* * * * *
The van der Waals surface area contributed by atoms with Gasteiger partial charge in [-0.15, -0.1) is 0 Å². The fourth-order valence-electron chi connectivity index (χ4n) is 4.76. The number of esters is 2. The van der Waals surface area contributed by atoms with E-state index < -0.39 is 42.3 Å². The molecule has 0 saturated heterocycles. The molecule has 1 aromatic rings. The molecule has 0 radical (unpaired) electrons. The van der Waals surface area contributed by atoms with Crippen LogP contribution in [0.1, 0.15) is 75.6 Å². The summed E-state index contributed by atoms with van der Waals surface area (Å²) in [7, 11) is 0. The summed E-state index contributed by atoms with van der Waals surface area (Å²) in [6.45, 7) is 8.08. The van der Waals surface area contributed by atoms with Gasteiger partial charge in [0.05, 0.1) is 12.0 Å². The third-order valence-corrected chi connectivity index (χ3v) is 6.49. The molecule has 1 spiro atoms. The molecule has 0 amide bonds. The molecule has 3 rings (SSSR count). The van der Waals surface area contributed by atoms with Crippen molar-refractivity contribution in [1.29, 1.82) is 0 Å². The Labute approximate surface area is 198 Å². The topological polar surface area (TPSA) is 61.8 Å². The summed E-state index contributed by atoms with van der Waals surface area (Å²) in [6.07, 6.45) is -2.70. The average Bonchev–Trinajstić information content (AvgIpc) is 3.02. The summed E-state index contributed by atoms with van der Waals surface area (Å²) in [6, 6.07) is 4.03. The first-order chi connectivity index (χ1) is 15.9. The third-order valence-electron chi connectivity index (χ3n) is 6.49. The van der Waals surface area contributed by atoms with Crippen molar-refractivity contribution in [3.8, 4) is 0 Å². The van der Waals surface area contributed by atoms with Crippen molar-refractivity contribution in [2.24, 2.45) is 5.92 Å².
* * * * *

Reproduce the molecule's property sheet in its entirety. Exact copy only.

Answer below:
The van der Waals surface area contributed by atoms with Gasteiger partial charge in [-0.15, -0.1) is 0 Å². The fourth-order valence-electron chi connectivity index (χ4n) is 4.76. The number of esters is 2. The van der Waals surface area contributed by atoms with E-state index < -0.39 is 42.3 Å². The molecule has 0 saturated heterocycles. The molecule has 1 aromatic rings. The molecule has 0 radical (unpaired) electrons. The van der Waals surface area contributed by atoms with Crippen LogP contribution in [0.1, 0.15) is 75.6 Å². The summed E-state index contributed by atoms with van der Waals surface area (Å²) in [7, 11) is 0. The summed E-state index contributed by atoms with van der Waals surface area (Å²) in [6.45, 7) is 8.08. The van der Waals surface area contributed by atoms with Gasteiger partial charge in [0.05, 0.1) is 12.0 Å². The third-order valence-corrected chi connectivity index (χ3v) is 6.49. The molecule has 1 spiro atoms. The molecule has 0 amide bonds. The molecule has 3 rings (SSSR count). The van der Waals surface area contributed by atoms with Crippen molar-refractivity contribution in [1.29, 1.82) is 0 Å². The Labute approximate surface area is 198 Å². The topological polar surface area (TPSA) is 61.8 Å². The summed E-state index contributed by atoms with van der Waals surface area (Å²) in [6.07, 6.45) is -2.70. The average Bonchev–Trinajstić information content (AvgIpc) is 3.02. The summed E-state index contributed by atoms with van der Waals surface area (Å²) in [6, 6.07) is 4.03. The first-order chi connectivity index (χ1) is 15.9. The third-order valence-electron chi connectivity index (χ3n) is 6.49. The van der Waals surface area contributed by atoms with Crippen molar-refractivity contribution in [3.8, 4) is 0 Å². The van der Waals surface area contributed by atoms with Crippen molar-refractivity contribution in [2.24, 2.45) is 5.92 Å².